Movie Review: Arabian Nights: The Adventures of Sinbad (1962)

Review: Arabian Nights: The Adventures of Sinbad

Arabian Nights: The Adventures of Sinbad (1962) is Toei Doga's fifth animated feature film, and second of three films to include the collaboration of the great Osamu Tezuka, the "God of Japanese Manga Comics." It's a rollicking spectacle that includes legendary treasures, heaving seas, great whales, and a cast of characters who will be familiar to anyone who's a fan of The Thief of Baghdad or Disney's Aladdin.

While I wouldn't rate this movie as highly as the aforementioned others, The Adventures of Sinbad is a very entertaining ride. There is an impressive amount of effects animation, a couple of very nice song numbers, and a third act that is exciting to watch. The Toei Doga films often excel in their third acts. Being a movie set largely at sea, there is a lot of terrific water animation, and I'm impressed at how the animators drew upon Asian art, and their own intuitive sense of timing, to create their art.

I also enjoy how these Toei Doga animators continued to innovate and push their limits with each film. They weren't content to recycle the same formula again and again. There's a clear distinction between Hakujaden, Sosuke Shonen Sarutobe, Saiyuki, Anju to Zushiomaru, and Sinbad. That's because, to a great extent, these people are making up the rules as they go. They're learning and experimenting and developing animation theory on their own. Eventually, all of the little experiments lead to major breakthroughs, seen in Saiyuki and Eight Headed Dragon, and finally leading to the complete paradigm break/shift in Horus, Prince of the Sun.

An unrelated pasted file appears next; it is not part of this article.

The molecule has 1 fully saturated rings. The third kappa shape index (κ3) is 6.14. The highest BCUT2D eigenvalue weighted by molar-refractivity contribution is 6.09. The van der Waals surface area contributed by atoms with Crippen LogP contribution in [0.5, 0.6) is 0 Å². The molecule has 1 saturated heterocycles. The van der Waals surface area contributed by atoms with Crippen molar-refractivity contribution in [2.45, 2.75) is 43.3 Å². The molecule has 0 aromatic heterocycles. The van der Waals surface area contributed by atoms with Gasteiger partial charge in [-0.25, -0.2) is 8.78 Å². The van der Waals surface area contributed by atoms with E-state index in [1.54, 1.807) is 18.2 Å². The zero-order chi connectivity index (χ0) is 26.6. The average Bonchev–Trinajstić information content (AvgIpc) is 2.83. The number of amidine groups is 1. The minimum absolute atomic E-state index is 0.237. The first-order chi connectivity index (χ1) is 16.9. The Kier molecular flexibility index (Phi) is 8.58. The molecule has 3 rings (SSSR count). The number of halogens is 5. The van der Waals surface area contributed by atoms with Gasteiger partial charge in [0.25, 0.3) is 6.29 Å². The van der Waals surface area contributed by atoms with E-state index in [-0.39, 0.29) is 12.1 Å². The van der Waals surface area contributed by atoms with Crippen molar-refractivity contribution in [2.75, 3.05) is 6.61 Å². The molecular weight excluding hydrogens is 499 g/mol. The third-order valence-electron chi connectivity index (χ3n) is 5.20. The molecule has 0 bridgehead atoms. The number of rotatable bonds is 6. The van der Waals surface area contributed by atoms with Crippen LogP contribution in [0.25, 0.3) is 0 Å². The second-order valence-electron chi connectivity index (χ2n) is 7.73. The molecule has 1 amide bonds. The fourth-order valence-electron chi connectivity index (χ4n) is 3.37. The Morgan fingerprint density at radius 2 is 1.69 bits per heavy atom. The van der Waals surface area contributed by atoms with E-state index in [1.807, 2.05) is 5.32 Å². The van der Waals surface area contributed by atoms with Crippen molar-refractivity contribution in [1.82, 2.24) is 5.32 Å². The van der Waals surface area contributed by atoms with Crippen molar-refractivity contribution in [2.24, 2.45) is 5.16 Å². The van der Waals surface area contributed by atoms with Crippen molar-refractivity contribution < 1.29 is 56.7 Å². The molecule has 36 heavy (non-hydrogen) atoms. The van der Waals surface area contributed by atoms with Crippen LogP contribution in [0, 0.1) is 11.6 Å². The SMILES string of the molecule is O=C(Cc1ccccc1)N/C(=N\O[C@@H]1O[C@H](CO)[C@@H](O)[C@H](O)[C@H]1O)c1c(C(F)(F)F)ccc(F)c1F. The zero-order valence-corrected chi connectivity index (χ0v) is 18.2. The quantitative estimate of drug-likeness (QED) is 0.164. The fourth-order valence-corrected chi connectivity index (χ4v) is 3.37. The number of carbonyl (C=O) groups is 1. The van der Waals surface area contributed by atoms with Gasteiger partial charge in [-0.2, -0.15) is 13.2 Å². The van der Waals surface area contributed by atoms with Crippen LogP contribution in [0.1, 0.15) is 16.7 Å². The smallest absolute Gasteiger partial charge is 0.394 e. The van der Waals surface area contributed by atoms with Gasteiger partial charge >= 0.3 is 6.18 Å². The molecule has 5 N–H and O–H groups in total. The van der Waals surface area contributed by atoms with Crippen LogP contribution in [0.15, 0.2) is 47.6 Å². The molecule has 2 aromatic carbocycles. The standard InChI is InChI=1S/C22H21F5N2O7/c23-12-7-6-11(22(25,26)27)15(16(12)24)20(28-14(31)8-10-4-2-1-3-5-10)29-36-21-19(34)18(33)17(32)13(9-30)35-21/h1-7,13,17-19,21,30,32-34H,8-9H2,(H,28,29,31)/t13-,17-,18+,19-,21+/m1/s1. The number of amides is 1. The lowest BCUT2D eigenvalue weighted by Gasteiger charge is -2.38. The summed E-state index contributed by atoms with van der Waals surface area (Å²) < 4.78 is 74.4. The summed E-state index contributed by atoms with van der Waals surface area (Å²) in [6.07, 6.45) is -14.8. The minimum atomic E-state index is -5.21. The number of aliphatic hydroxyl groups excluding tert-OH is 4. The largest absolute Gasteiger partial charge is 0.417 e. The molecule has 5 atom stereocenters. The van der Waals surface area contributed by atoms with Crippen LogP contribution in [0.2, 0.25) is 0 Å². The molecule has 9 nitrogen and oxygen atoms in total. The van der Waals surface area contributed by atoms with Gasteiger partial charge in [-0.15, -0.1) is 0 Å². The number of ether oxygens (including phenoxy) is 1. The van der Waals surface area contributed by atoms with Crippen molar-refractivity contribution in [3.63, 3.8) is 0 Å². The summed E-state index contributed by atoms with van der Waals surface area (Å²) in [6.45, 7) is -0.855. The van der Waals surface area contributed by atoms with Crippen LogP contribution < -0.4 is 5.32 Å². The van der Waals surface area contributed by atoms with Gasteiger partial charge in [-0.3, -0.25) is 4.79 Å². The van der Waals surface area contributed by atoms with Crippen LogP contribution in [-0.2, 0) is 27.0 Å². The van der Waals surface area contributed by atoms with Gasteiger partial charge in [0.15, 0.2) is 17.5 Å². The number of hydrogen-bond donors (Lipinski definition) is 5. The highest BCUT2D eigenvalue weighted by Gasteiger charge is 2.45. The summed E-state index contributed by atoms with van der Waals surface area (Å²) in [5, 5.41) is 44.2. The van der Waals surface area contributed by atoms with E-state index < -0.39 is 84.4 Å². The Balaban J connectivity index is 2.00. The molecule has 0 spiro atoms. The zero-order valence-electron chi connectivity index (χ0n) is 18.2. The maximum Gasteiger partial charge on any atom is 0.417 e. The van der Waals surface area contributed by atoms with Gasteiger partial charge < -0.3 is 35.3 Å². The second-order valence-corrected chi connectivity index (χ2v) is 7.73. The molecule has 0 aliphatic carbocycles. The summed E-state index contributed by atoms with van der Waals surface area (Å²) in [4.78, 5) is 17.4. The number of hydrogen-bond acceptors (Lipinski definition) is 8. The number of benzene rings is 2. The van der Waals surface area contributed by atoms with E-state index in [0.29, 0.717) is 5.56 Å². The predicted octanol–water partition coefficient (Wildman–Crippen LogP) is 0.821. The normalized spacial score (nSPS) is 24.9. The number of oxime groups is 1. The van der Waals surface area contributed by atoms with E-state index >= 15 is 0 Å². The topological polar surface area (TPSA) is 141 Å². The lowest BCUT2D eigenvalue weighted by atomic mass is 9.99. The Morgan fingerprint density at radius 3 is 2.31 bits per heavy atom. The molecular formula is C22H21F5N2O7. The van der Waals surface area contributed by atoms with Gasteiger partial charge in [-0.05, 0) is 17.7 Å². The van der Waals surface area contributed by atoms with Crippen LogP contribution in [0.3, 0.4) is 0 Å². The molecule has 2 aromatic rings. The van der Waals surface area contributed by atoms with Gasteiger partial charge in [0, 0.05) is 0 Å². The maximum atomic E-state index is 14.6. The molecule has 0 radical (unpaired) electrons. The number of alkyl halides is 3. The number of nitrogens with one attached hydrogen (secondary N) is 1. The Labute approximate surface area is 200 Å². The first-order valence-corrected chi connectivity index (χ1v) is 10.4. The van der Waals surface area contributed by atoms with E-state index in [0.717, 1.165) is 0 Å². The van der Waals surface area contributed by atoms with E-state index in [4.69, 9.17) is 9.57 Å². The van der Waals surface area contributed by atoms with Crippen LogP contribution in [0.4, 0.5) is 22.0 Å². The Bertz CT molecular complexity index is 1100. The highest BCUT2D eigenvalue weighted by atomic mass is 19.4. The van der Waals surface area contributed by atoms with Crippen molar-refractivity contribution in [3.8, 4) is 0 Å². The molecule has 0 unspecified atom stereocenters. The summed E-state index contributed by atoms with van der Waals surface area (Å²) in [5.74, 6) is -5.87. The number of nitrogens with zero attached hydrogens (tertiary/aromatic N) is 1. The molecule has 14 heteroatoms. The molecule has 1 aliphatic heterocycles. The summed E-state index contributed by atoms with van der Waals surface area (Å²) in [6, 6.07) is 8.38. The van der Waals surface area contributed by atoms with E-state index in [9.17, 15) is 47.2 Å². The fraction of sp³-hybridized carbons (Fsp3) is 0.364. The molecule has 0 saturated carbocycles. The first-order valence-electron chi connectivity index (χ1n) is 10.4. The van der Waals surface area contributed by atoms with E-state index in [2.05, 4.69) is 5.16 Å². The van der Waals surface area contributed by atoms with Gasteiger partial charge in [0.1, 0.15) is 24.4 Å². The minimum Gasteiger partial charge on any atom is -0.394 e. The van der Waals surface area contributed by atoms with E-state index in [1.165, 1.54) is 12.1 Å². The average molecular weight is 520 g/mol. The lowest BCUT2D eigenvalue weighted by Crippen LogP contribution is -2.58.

Why do these Toei Doga movies remain so completely unknown to animation lovers? It's true that many of these movies were translated and adapted to US theatrical releases in the 1960s, but most of those are extremely obscure, and many titles such as "Panda and the Magic Serpent" and "Gulliver's Travels Beyond the Moon" appear to have drifted onto the public domain.  Fan translations have, once again, delivered the goods, making it possible for this "lost era" in animation history to be discovered.

As always, we are deeply indebted to the fan translators and fansub community, for opening the door to needlessly obscure animated features. I would hope that a fan community emerges around the classic Toei Doga movies. They're uniquely Japanese, not yet "anime," strongly influenced by the West, but seeking their own identity.

A quick note about the Sinbad poster. I'm a big fan of Toei Doga's movie posters, that uniquely Japanese approach to poster designs. Finding an image of this one was harder than usual; finding a physical poster will be especially difficult. Toei really ought to sell poster prints online. I'd buy up everything I could get my hands on...wouldn't you do the same? Of course you would.

1 comment:

Anonymous said...

Jerry Beck's book "Animation Art" had an interesting section on the time period that Toei wanted to be the Walt Disney of Asia. Great book with an ugly cover. Too bad its oop now.

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